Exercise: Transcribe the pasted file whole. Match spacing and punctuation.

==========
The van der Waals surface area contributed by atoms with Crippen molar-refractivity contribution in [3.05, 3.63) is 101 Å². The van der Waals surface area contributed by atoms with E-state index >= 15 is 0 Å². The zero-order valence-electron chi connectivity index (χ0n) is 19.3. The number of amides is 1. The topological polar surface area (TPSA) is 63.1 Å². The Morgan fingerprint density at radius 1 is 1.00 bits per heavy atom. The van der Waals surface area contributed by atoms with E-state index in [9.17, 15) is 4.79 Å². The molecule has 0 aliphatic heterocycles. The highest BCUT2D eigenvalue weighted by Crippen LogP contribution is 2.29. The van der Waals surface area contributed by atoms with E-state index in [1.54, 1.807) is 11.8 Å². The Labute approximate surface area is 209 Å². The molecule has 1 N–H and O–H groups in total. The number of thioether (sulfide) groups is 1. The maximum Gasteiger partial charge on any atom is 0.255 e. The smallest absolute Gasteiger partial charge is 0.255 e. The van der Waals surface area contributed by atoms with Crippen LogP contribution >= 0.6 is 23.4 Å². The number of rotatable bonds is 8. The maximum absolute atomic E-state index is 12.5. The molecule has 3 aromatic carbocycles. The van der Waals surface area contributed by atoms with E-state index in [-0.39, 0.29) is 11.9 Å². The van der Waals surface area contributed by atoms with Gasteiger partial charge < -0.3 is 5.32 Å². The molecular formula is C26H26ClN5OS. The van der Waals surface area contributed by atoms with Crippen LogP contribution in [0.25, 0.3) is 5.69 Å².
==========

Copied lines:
The van der Waals surface area contributed by atoms with Crippen molar-refractivity contribution in [3.05, 3.63) is 101 Å². The van der Waals surface area contributed by atoms with E-state index >= 15 is 0 Å². The zero-order valence-electron chi connectivity index (χ0n) is 19.3. The number of amides is 1. The topological polar surface area (TPSA) is 63.1 Å². The Morgan fingerprint density at radius 1 is 1.00 bits per heavy atom. The van der Waals surface area contributed by atoms with E-state index in [9.17, 15) is 4.79 Å². The molecule has 0 aliphatic heterocycles. The highest BCUT2D eigenvalue weighted by Crippen LogP contribution is 2.29. The van der Waals surface area contributed by atoms with E-state index in [1.54, 1.807) is 11.8 Å². The Labute approximate surface area is 209 Å². The molecule has 1 N–H and O–H groups in total. The number of thioether (sulfide) groups is 1. The maximum Gasteiger partial charge on any atom is 0.255 e. The smallest absolute Gasteiger partial charge is 0.255 e. The van der Waals surface area contributed by atoms with Crippen LogP contribution >= 0.6 is 23.4 Å². The number of rotatable bonds is 8. The maximum absolute atomic E-state index is 12.5. The molecule has 3 aromatic carbocycles. The van der Waals surface area contributed by atoms with E-state index in [-0.39, 0.29) is 11.9 Å². The van der Waals surface area contributed by atoms with Gasteiger partial charge < -0.3 is 5.32 Å². The molecular formula is C26H26ClN5OS. The van der Waals surface area contributed by atoms with Crippen LogP contribution in [0.25, 0.3) is 5.69 Å².